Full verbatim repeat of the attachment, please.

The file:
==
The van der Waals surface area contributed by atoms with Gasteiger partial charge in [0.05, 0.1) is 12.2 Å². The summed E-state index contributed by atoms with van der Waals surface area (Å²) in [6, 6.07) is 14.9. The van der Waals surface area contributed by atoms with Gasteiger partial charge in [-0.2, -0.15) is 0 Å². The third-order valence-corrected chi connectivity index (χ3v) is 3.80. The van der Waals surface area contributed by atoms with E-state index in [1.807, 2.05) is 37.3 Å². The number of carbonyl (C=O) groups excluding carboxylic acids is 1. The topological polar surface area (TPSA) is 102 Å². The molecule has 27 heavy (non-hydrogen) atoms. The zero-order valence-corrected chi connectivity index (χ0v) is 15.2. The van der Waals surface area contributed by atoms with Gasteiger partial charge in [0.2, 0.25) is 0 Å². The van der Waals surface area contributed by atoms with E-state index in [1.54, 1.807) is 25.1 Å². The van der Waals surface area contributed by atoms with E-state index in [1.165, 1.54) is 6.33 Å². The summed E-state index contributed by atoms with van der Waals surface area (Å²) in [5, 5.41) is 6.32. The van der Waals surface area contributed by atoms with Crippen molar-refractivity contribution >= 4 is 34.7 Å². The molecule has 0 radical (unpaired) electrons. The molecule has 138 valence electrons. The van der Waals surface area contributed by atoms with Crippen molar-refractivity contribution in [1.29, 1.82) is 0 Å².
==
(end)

The van der Waals surface area contributed by atoms with Gasteiger partial charge in [0.05, 0.1) is 12.2 Å². The summed E-state index contributed by atoms with van der Waals surface area (Å²) in [6, 6.07) is 14.9. The van der Waals surface area contributed by atoms with Gasteiger partial charge in [-0.2, -0.15) is 0 Å². The third-order valence-corrected chi connectivity index (χ3v) is 3.80. The van der Waals surface area contributed by atoms with E-state index in [1.807, 2.05) is 37.3 Å². The number of carbonyl (C=O) groups excluding carboxylic acids is 1. The topological polar surface area (TPSA) is 102 Å². The molecule has 27 heavy (non-hydrogen) atoms. The zero-order valence-corrected chi connectivity index (χ0v) is 15.2. The van der Waals surface area contributed by atoms with Gasteiger partial charge in [0.2, 0.25) is 0 Å². The van der Waals surface area contributed by atoms with E-state index in [1.54, 1.807) is 25.1 Å². The van der Waals surface area contributed by atoms with E-state index in [1.165, 1.54) is 6.33 Å². The summed E-state index contributed by atoms with van der Waals surface area (Å²) in [5, 5.41) is 6.32. The van der Waals surface area contributed by atoms with Crippen molar-refractivity contribution >= 4 is 34.7 Å². The molecule has 0 radical (unpaired) electrons. The molecule has 138 valence electrons. The van der Waals surface area contributed by atoms with Crippen molar-refractivity contribution in [1.29, 1.82) is 0 Å².